Cracks develop in a number of ways. While the most obvious manner that you can get dental cracks is when excessive force hits your mouth, such as what we see in most sports-related injuries as well as falls, but cracks can also develop over time and in the most subtle of ways. For instance, constant clenching of teeth as well as grinding can lead to the formation of microscopic cracks on the enamel of your teeth. The latter develops slowly and so the manifestation of the signs and symptoms of the cracked tooth also precipitates gradually.
Are you at risk for dental cracks?
Anyone can be at risk for the development of dental cracks. However, when it comes to the different teeth in your mouth, the back molars have the highest risk of developing cracks because it is these dental structures which receive majority of the forces when you clench and bite your teeth. On top of that, teeth which have already been treated for cavities are also prone to cracking because of the already weakened structure of the tooth. The composite resin material or the dental filling may be capable of reconstructing the structure of the tooth but the integrity is not the same as it was in the past anymore. For this reason, these treated teeth can no longer withstand biting forces the same way that a completely healthy, untreated tooth can.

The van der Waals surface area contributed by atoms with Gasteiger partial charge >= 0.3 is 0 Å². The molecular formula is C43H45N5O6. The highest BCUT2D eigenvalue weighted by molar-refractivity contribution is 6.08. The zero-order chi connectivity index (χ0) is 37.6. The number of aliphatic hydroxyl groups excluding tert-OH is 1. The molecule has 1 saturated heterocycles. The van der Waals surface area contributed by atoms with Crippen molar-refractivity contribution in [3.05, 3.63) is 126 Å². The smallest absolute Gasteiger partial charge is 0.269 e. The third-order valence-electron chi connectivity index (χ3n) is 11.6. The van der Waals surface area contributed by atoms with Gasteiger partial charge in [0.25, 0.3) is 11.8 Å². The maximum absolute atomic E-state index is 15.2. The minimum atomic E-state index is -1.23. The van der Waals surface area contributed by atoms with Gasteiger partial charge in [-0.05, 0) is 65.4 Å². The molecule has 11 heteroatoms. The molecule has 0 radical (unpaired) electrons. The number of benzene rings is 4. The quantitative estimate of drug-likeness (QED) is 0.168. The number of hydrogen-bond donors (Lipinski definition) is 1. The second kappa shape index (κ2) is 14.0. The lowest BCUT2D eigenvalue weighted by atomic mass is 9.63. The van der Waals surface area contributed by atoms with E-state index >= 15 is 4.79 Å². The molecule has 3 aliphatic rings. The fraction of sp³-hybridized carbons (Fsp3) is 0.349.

How can cracked teeth be treated?
Treatment of cracked teeth will depend on the extent of the damage. For instance, if the crack affects the biting surface of the tooth, then the appropriate treatment would be to place a porcelain crown over the tooth in order to protect the entire structure of the tooth especially when you bite into something or clench your teeth. On the other hand, when the pulp is already involved in the dental damage, then root canal treatment may be the only way to resolve the pain.
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